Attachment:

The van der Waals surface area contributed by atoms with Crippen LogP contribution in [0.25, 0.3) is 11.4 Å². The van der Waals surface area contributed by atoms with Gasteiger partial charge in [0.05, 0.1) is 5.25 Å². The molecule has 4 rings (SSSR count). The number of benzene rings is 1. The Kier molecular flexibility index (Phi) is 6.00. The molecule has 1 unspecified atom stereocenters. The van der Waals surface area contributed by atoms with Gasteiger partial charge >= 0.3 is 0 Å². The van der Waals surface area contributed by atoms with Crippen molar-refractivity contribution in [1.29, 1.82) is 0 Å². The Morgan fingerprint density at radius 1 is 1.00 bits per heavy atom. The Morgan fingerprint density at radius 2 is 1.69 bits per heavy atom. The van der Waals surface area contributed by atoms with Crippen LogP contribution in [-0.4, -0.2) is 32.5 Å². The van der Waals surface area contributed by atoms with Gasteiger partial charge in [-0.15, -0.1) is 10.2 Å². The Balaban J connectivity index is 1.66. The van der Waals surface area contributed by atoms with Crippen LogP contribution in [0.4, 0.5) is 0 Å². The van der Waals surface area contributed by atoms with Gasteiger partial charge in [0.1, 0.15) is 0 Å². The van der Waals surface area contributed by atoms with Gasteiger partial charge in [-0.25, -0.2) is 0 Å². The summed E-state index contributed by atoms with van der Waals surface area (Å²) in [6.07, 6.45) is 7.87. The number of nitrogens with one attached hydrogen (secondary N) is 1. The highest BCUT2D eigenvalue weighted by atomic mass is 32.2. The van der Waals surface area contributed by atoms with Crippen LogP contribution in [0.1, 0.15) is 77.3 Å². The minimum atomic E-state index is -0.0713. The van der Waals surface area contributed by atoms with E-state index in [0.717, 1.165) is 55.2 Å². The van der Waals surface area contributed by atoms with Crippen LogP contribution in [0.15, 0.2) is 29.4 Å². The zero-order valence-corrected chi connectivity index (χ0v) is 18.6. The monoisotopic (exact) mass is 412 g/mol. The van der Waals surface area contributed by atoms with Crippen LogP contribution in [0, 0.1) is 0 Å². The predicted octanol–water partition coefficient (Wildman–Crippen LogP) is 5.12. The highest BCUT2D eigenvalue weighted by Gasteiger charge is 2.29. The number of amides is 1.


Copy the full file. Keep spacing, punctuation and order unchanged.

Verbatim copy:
The van der Waals surface area contributed by atoms with Crippen LogP contribution in [0.25, 0.3) is 11.4 Å². The van der Waals surface area contributed by atoms with Gasteiger partial charge in [0.05, 0.1) is 5.25 Å². The molecule has 4 rings (SSSR count). The number of benzene rings is 1. The Kier molecular flexibility index (Phi) is 6.00. The molecule has 1 unspecified atom stereocenters. The van der Waals surface area contributed by atoms with Gasteiger partial charge >= 0.3 is 0 Å². The van der Waals surface area contributed by atoms with Crippen molar-refractivity contribution in [1.29, 1.82) is 0 Å². The Morgan fingerprint density at radius 1 is 1.00 bits per heavy atom. The Morgan fingerprint density at radius 2 is 1.69 bits per heavy atom. The van der Waals surface area contributed by atoms with Crippen LogP contribution in [-0.4, -0.2) is 32.5 Å². The van der Waals surface area contributed by atoms with Gasteiger partial charge in [-0.15, -0.1) is 10.2 Å². The Balaban J connectivity index is 1.66. The van der Waals surface area contributed by atoms with Crippen LogP contribution in [0.4, 0.5) is 0 Å². The van der Waals surface area contributed by atoms with Gasteiger partial charge in [0.1, 0.15) is 0 Å². The van der Waals surface area contributed by atoms with Gasteiger partial charge in [-0.25, -0.2) is 0 Å². The summed E-state index contributed by atoms with van der Waals surface area (Å²) in [6.07, 6.45) is 7.87. The number of nitrogens with one attached hydrogen (secondary N) is 1. The highest BCUT2D eigenvalue weighted by atomic mass is 32.2. The van der Waals surface area contributed by atoms with Crippen LogP contribution in [0.1, 0.15) is 77.3 Å². The minimum atomic E-state index is -0.0713. The van der Waals surface area contributed by atoms with E-state index in [0.717, 1.165) is 55.2 Å². The van der Waals surface area contributed by atoms with Crippen LogP contribution in [0.15, 0.2) is 29.4 Å². The zero-order valence-corrected chi connectivity index (χ0v) is 18.6. The monoisotopic (exact) mass is 412 g/mol. The van der Waals surface area contributed by atoms with Crippen LogP contribution in [0, 0.1) is 0 Å². The predicted octanol–water partition coefficient (Wildman–Crippen LogP) is 5.12. The highest BCUT2D eigenvalue weighted by Gasteiger charge is 2.29. The number of amides is 1.